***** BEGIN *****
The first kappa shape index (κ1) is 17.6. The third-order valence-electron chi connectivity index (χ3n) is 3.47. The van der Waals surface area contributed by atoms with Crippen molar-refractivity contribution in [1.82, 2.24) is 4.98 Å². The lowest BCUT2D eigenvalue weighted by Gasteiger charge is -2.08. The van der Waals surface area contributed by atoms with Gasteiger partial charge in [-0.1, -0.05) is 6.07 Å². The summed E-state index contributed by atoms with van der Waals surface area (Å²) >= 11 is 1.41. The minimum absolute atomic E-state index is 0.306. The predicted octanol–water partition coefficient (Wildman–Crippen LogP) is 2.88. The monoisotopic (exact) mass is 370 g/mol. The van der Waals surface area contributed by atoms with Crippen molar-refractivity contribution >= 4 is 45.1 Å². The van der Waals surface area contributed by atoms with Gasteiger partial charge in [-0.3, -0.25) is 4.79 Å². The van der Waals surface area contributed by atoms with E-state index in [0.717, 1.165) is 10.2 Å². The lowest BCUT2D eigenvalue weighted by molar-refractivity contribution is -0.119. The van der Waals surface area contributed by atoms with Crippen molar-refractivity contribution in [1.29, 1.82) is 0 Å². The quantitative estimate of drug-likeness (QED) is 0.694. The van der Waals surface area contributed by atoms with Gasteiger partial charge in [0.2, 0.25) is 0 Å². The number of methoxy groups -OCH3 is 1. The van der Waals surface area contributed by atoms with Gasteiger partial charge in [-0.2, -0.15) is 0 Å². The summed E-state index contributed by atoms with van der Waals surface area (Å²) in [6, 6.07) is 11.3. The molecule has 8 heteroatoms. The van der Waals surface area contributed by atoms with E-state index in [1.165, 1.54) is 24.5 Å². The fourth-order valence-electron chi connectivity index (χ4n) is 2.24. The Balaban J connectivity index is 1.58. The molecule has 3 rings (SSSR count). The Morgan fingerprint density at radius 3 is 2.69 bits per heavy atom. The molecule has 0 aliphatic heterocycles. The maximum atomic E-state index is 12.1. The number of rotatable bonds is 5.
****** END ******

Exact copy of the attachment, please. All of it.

The first kappa shape index (κ1) is 17.6. The third-order valence-electron chi connectivity index (χ3n) is 3.47. The van der Waals surface area contributed by atoms with Crippen molar-refractivity contribution in [1.82, 2.24) is 4.98 Å². The lowest BCUT2D eigenvalue weighted by Gasteiger charge is -2.08. The van der Waals surface area contributed by atoms with Gasteiger partial charge in [-0.1, -0.05) is 6.07 Å². The summed E-state index contributed by atoms with van der Waals surface area (Å²) >= 11 is 1.41. The minimum absolute atomic E-state index is 0.306. The predicted octanol–water partition coefficient (Wildman–Crippen LogP) is 2.88. The monoisotopic (exact) mass is 370 g/mol. The van der Waals surface area contributed by atoms with Crippen molar-refractivity contribution >= 4 is 45.1 Å². The van der Waals surface area contributed by atoms with Gasteiger partial charge in [-0.3, -0.25) is 4.79 Å². The van der Waals surface area contributed by atoms with E-state index in [0.717, 1.165) is 10.2 Å². The lowest BCUT2D eigenvalue weighted by molar-refractivity contribution is -0.119. The van der Waals surface area contributed by atoms with Crippen molar-refractivity contribution in [1.29, 1.82) is 0 Å². The quantitative estimate of drug-likeness (QED) is 0.694. The van der Waals surface area contributed by atoms with Gasteiger partial charge in [0.2, 0.25) is 0 Å². The number of methoxy groups -OCH3 is 1. The van der Waals surface area contributed by atoms with Gasteiger partial charge in [-0.2, -0.15) is 0 Å². The summed E-state index contributed by atoms with van der Waals surface area (Å²) in [6, 6.07) is 11.3. The molecule has 8 heteroatoms. The van der Waals surface area contributed by atoms with E-state index in [1.165, 1.54) is 24.5 Å². The fourth-order valence-electron chi connectivity index (χ4n) is 2.24. The Balaban J connectivity index is 1.58. The molecule has 3 rings (SSSR count). The Morgan fingerprint density at radius 3 is 2.69 bits per heavy atom. The molecule has 0 aliphatic heterocycles. The maximum atomic E-state index is 12.1. The number of rotatable bonds is 5.